This week, we have facts about Korean bullfighting. Each year, handlers pit their bulls against each other in a contest that’s not a fight to the death.
CURWOOD: It's Living on Earth. I'm Steve Curwood
[MUSIC: Ken Butler, "Instru-matics," GRAVIKORDS, WHIRLIES & PYROPHONES," (ellipsis - 1997)]
CURWOOD: If you're heading to the bullfighting festival in South Korea this week, you can check your red cape at the door. Bullfighting in the city of Chong-do has a twist. Instead of man against bull, the two partner up and compete against other teams. The bulls use techniques like pushing, head pressing, and horn bumping while their humans coach from the sidelines. A panel of judges scores the moves. And, according to William Dawson of the Korea National Tourism Organization, losing a match isn't life threatening.
DAWSON: When a bull is finished and he's weak and he turns back and walks away, the bullfighting session is over. So, there's not the gore and the spectacle that we would associate with other types of bullfighting throughout the world.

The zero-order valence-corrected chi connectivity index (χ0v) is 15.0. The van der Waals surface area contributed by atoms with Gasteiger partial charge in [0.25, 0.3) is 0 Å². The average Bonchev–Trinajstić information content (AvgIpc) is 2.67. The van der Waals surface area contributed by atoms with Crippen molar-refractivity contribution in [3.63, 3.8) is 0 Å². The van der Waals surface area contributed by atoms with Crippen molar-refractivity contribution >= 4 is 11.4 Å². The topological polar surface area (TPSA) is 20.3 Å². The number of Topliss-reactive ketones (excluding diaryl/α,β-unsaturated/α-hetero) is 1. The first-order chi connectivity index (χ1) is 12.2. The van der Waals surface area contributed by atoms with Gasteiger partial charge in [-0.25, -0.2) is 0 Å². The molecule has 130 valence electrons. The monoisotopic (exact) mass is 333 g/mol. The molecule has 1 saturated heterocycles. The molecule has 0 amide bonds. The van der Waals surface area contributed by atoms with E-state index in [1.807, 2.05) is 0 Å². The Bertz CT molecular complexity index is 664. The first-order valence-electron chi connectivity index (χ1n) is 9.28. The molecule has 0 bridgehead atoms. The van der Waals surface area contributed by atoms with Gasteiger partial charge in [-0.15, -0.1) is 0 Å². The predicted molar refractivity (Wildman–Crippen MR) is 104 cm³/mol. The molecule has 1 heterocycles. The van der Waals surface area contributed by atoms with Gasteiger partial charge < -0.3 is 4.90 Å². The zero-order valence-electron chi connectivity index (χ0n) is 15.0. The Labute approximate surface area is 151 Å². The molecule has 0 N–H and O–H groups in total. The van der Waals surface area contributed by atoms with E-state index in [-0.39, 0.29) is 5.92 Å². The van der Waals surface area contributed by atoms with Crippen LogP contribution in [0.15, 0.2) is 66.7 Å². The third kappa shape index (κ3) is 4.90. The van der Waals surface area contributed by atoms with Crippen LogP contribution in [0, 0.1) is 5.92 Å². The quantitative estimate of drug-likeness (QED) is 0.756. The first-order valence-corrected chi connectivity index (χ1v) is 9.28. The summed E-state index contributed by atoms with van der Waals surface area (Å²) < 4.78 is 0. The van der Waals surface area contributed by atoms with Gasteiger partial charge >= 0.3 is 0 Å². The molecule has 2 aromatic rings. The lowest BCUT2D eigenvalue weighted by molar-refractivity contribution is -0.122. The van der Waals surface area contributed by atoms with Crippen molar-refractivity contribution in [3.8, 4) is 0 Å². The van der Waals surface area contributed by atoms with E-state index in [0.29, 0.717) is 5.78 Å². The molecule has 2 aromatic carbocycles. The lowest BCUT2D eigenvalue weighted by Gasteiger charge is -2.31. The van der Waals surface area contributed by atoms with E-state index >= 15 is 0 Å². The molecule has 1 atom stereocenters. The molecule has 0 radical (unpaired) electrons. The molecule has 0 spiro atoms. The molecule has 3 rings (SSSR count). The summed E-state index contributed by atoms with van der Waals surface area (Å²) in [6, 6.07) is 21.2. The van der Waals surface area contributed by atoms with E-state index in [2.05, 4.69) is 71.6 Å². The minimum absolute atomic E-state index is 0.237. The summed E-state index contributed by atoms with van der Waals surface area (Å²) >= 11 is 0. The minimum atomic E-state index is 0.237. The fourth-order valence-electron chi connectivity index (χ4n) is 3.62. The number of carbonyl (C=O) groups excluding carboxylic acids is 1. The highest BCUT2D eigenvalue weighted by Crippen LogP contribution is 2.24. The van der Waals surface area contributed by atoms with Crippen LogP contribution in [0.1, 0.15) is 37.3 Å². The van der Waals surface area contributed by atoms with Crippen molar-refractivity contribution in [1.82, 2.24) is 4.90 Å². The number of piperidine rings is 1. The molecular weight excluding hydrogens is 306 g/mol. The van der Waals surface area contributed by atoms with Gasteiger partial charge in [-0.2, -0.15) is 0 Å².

CURWOOD: Korean bullfighting dates back to the onset of agrarian society. Farmers would pit their bulls against each other, to compete for more grazing space. But these days, the bulls have become an elite corps of athletes. Each bull weighs in at more than half a ton. They're given special foods, like ginseng, snakes and Chinese herbal medicine, to build their strength. To bulk up for the big day, they run over steep mountain paths, drag tires, and wade through sand. And heifers get their chance, as well, to shine during the festival's beauty pageant. When spectators aren't cheering on the bulls they can vote on a selection of bovine beauties. Holy cow! And for this week, that's the Living on Earth Almanac.
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